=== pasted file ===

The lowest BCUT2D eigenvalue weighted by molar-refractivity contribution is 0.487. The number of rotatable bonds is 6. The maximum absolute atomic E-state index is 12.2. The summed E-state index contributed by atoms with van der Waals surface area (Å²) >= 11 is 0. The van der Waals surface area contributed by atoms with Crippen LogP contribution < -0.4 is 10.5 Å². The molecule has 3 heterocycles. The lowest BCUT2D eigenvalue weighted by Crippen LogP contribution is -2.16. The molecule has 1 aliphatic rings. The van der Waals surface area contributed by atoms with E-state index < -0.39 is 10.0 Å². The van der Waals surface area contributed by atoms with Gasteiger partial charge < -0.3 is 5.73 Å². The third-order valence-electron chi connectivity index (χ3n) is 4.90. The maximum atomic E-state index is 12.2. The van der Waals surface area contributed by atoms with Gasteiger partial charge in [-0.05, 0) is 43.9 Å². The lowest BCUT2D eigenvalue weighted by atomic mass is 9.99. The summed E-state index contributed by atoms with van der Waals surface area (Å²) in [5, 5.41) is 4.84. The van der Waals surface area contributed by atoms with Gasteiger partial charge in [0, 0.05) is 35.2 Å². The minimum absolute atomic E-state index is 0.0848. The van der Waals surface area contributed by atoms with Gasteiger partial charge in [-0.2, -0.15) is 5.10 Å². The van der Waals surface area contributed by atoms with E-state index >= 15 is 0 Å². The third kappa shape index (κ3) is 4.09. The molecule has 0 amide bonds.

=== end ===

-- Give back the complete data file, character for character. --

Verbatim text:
The lowest BCUT2D eigenvalue weighted by molar-refractivity contribution is 0.487. The number of rotatable bonds is 6. The maximum absolute atomic E-state index is 12.2. The summed E-state index contributed by atoms with van der Waals surface area (Å²) >= 11 is 0. The van der Waals surface area contributed by atoms with Crippen LogP contribution < -0.4 is 10.5 Å². The molecule has 3 heterocycles. The lowest BCUT2D eigenvalue weighted by Crippen LogP contribution is -2.16. The molecule has 1 aliphatic rings. The van der Waals surface area contributed by atoms with E-state index < -0.39 is 10.0 Å². The van der Waals surface area contributed by atoms with Gasteiger partial charge < -0.3 is 5.73 Å². The third-order valence-electron chi connectivity index (χ3n) is 4.90. The maximum atomic E-state index is 12.2. The van der Waals surface area contributed by atoms with Gasteiger partial charge in [-0.05, 0) is 43.9 Å². The lowest BCUT2D eigenvalue weighted by atomic mass is 9.99. The summed E-state index contributed by atoms with van der Waals surface area (Å²) in [5, 5.41) is 4.84. The van der Waals surface area contributed by atoms with Gasteiger partial charge in [0, 0.05) is 35.2 Å². The minimum absolute atomic E-state index is 0.0848. The van der Waals surface area contributed by atoms with Gasteiger partial charge in [-0.2, -0.15) is 5.10 Å². The van der Waals surface area contributed by atoms with E-state index >= 15 is 0 Å². The third kappa shape index (κ3) is 4.09. The molecule has 0 amide bonds.